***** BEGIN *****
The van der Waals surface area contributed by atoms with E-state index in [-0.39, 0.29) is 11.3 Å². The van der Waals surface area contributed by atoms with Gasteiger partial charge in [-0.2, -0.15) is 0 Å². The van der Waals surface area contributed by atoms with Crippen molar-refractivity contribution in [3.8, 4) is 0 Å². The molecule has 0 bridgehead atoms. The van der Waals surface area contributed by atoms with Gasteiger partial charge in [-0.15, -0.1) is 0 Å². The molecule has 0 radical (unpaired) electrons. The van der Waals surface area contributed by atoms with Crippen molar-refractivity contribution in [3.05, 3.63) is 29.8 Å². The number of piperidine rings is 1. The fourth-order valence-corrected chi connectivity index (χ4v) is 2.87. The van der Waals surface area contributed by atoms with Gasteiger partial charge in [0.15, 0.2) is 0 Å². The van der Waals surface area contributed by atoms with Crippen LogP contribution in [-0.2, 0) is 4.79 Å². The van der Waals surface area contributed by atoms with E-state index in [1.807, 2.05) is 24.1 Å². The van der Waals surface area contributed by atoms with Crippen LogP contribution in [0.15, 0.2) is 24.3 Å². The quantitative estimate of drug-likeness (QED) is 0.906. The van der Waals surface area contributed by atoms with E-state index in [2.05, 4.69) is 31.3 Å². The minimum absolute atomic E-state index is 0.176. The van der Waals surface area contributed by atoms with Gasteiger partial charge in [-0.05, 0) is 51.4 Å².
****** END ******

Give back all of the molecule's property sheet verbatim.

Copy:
The van der Waals surface area contributed by atoms with E-state index in [-0.39, 0.29) is 11.3 Å². The van der Waals surface area contributed by atoms with Gasteiger partial charge in [-0.2, -0.15) is 0 Å². The van der Waals surface area contributed by atoms with Crippen molar-refractivity contribution in [3.8, 4) is 0 Å². The molecule has 0 bridgehead atoms. The van der Waals surface area contributed by atoms with Gasteiger partial charge in [-0.15, -0.1) is 0 Å². The molecule has 0 radical (unpaired) electrons. The van der Waals surface area contributed by atoms with Crippen molar-refractivity contribution in [3.05, 3.63) is 29.8 Å². The number of piperidine rings is 1. The fourth-order valence-corrected chi connectivity index (χ4v) is 2.87. The van der Waals surface area contributed by atoms with Gasteiger partial charge in [0.15, 0.2) is 0 Å². The van der Waals surface area contributed by atoms with Crippen LogP contribution in [-0.2, 0) is 4.79 Å². The van der Waals surface area contributed by atoms with E-state index in [1.807, 2.05) is 24.1 Å². The van der Waals surface area contributed by atoms with Crippen LogP contribution in [0.15, 0.2) is 24.3 Å². The quantitative estimate of drug-likeness (QED) is 0.906. The van der Waals surface area contributed by atoms with E-state index in [2.05, 4.69) is 31.3 Å². The minimum absolute atomic E-state index is 0.176. The van der Waals surface area contributed by atoms with Gasteiger partial charge in [-0.05, 0) is 51.4 Å².